Cloud-based solutions deliver additional value for HIPAA compliance

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HealthIT According to a recent Ponemon Institute report, seventy-two percent of the 600 IT professionals surveyed believed their cloud service providers would fail to inform them of a data breach that involved the theft of confidential business data, and 71 percent believed the same for customer data.

Healthcare organizations have been hesitant to relinquish any perceived control over their information, and yet the investments and resources required to securely store and manage files “on-premise” has become a burden most facilities can no longer shoulder. IT teams lack the bandwidth and expertise to manage the growing volume and traffic of Protected Health Information (PHI). The move to the cloud has become inevitable because of the increasing complexity and burden of managing compliance processes.

Moreover, given the recent Omnibus ruling from September 2013, compliance with the Health Insurance Portability and Accountability Act of 1996 (HIPAA) has never been more pervasive. With security breaches occurring at an alarming rate combined with the expansion of federal regulations, the push towards compliance has fueled businesses large and small to explore the necessary requirements – and options available – when it comes to achieving and maintaining HIPAA compliance.

Cloud-based solutions provide significant value for the healthcare industry, providing organizations with superior security and control when managing sensitive health data, especially PHI. In speaking with our customers in organizations required to adhere to HIPAA regulations, a cloud-based managed file transfer (MFT) solution offers numerous advantages: industrial-grade security, lower risk, reduced time and resources needed to achieve and maintain HIPAA compliance, higher reliability and availability backed up by service level agreements, and cost savings as IT staff is freed up to focus on other operational tasks.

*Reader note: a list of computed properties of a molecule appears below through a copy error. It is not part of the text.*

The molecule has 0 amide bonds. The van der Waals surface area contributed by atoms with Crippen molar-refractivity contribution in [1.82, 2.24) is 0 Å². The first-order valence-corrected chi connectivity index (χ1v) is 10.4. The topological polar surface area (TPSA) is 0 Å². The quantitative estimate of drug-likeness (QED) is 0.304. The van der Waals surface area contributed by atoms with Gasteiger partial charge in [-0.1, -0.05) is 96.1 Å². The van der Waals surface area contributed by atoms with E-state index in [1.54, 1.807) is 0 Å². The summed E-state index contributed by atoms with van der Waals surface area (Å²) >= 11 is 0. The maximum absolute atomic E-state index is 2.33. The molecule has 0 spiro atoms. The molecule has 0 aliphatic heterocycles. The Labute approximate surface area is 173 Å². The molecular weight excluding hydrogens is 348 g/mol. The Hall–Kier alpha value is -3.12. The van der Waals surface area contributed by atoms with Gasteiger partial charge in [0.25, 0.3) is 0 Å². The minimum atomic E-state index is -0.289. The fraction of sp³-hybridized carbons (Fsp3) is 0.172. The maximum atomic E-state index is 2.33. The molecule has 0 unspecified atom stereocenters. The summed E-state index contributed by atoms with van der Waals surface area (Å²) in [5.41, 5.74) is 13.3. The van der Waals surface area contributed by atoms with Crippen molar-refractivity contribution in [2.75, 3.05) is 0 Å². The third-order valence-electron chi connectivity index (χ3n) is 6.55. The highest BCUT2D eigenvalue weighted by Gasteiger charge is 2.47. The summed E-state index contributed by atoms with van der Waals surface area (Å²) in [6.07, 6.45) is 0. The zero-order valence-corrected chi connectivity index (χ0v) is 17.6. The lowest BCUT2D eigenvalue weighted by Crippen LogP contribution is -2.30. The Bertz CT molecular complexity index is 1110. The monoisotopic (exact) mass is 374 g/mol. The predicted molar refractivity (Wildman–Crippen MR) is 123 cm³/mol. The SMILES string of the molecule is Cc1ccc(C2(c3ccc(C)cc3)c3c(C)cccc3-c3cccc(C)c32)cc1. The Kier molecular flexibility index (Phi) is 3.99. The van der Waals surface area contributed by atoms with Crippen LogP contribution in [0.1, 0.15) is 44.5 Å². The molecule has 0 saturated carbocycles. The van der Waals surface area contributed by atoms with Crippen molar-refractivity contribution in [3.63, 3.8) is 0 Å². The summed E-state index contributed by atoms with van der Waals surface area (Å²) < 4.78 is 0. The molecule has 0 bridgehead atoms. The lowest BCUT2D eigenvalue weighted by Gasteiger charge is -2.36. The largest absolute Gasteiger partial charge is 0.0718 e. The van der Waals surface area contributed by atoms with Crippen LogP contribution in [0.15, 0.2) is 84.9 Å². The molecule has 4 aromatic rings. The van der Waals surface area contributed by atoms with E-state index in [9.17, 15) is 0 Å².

The benefits of cloud provide a compelling reason for organizations to move to a managed cloud environment; here are a few best practices to keep in mind:

  • Invest in partners that are well-equipped to manage the breadth of HIPAA standards, and who are able to provide the tools needed to demonstrate compliance to your auditors;
  • Make sure to look for partners that provide a packaged HIPAA compliant environment that satisfies electronic protected health information (ePHI)-related legal obligations in HIPAA/HITECH legislation; and
  • Recognize from the start that your HIPAA compliance will usually involve a hybrid solution that combines both cloud and on-premise elements. A combination can provide the enabling “fabric” that will make it possible to do business moving forward.

To read more on this topic, check out my full article in HITECH Answers.

This entry was posted in Cloud Computing, Compliance, File Security, Healthcare, Managed File Transfer, Security, Uncategorized. Bookmark the permalink. Post a comment or leave a trackback: Trackback URL.

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  • Ken Allen

    Ken is currently the Director of Product Marketing for Ipswitch File Transfer and is responsible for all product messaging, positioning and marketing content around the product portfolio. Prior to joining Ipswitch, Ken was the Director of Product Marketing at Metalogix, one of the largest Microsoft SharePoint ISVs. Ken was responsible for all marketing activity around the Metalogix Replicator product line, including go-to-market research, positioning, content generation, and program strategy. Before Metalogix, Ken was the Director of Marketing at Axceler, where he led the company’s global strategy and marketing efforts including marketing strategy, lead generation, market awareness, competitive positioning and branding. Prior to Axceler, Ken led the product marketing team for the managed hosting business at Computer Sciences Corporation. Ken’s past experience also includes IBM, ATG, and Lotus Development Corporation. Ken holds a BA in mathematics / computer science from Hamilton College and an MBA in strategic marketing from the University of Southern California, Marshall School of Business.